John Addyman (1929-2006)
Whose line is it anyway?
18 February to 28 March 2013
Born in Wallasey and moved to Wales at age 10, John Addyman was an artist whose work analysed and recorded the structure of landscape and its context. His favourite medium was watercolour, but he was adept in many other media, notably ceramic. In 1996 he won the Singer & Friedlander/Sunday Times Watercolour Competition. Wales and Suffolk were his particular inspirations. He was an influential teacher and prolific artist with many exhibitions in Britain and abroad.
Addyman studied illustration under John Nash, Edward Bawden and John Minton at the Royal College of Art. He returned to Wales and taught briefly at Swansea School of Art. He said that he ‘came to life visually in Wales. The impact of the coastal forms of south Wales was immediate and strong.’ In 1955, he joined the staff of Colchester School of Art, later to teach as visitor at Nottingham and Norwich as well as art history at Essex University. While he worked in clay, making large ceramic panels based on Welsh rockscapes, he did not consider himself a potter, but rather someone ‘drawing in clay’.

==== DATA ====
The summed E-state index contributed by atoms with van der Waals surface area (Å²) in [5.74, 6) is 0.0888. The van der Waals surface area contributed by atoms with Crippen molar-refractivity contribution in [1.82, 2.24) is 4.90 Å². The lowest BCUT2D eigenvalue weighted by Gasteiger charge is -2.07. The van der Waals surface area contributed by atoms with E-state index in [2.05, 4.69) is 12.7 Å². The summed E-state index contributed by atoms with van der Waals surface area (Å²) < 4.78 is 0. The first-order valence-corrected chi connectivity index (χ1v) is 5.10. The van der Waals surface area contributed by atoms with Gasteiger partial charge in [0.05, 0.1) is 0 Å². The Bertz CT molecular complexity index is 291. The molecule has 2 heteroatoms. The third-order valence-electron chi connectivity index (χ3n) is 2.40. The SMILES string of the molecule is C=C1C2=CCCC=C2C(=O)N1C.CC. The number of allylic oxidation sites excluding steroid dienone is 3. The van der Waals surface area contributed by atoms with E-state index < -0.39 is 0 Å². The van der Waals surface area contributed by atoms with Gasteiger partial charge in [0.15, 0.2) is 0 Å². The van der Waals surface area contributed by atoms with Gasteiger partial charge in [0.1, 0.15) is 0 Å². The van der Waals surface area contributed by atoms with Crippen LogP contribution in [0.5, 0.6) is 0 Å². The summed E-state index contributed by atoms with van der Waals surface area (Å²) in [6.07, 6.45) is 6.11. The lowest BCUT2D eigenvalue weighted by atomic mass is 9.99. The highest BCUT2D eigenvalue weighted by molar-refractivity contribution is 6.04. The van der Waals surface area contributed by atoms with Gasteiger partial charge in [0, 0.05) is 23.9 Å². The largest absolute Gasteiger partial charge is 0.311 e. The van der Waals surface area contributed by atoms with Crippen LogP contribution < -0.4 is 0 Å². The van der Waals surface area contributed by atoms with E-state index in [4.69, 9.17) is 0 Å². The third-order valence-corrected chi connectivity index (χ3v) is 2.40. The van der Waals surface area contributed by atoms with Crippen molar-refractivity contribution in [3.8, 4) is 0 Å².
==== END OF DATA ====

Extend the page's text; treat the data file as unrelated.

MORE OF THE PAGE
In 1989, Addyman returned to live and work in west Wales. Drawing remained for him ‘the distribution of space and the edge of an area of colour’ that can have a ‘life of its own, like a piece of music’. He once wrote ‘I put my painting on to an active level rather that one of passive recording of topographical subject matter – to quote David Jones “Subject matter is everything in one sense and nothing in another.”’ The exhibition will include a retrospective survey of Addyman’s oeuvre – framed works, sketchbooks, ceramics, and found objects from his studio kindly loaned by his daughter Harriet Addyman.